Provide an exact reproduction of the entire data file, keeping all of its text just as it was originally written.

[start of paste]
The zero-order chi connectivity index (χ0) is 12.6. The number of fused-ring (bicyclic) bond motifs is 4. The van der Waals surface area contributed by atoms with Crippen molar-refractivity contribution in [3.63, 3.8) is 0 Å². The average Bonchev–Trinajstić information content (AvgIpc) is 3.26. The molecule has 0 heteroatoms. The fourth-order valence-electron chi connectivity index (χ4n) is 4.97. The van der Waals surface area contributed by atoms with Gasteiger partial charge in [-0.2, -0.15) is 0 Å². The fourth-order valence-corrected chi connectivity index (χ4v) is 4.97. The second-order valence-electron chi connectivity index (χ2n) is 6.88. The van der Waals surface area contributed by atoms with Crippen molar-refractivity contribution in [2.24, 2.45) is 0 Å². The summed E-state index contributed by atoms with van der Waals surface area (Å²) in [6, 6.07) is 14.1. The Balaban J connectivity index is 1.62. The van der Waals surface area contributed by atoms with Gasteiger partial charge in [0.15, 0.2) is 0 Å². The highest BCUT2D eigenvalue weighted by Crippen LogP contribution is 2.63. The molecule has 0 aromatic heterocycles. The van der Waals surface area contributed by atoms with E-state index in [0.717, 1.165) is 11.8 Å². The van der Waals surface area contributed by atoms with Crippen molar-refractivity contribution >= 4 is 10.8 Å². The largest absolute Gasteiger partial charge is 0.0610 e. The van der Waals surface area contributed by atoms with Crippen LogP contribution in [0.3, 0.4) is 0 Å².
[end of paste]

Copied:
The zero-order chi connectivity index (χ0) is 12.6. The number of fused-ring (bicyclic) bond motifs is 4. The van der Waals surface area contributed by atoms with Crippen molar-refractivity contribution in [3.63, 3.8) is 0 Å². The average Bonchev–Trinajstić information content (AvgIpc) is 3.26. The molecule has 0 heteroatoms. The fourth-order valence-electron chi connectivity index (χ4n) is 4.97. The van der Waals surface area contributed by atoms with Gasteiger partial charge in [-0.2, -0.15) is 0 Å². The fourth-order valence-corrected chi connectivity index (χ4v) is 4.97. The second-order valence-electron chi connectivity index (χ2n) is 6.88. The van der Waals surface area contributed by atoms with Crippen molar-refractivity contribution in [2.24, 2.45) is 0 Å². The summed E-state index contributed by atoms with van der Waals surface area (Å²) in [6, 6.07) is 14.1. The Balaban J connectivity index is 1.62. The van der Waals surface area contributed by atoms with Gasteiger partial charge in [0.15, 0.2) is 0 Å². The highest BCUT2D eigenvalue weighted by Crippen LogP contribution is 2.63. The molecule has 0 aromatic heterocycles. The van der Waals surface area contributed by atoms with E-state index in [0.717, 1.165) is 11.8 Å². The van der Waals surface area contributed by atoms with Crippen molar-refractivity contribution >= 4 is 10.8 Å². The largest absolute Gasteiger partial charge is 0.0610 e. The van der Waals surface area contributed by atoms with Crippen LogP contribution in [0.3, 0.4) is 0 Å².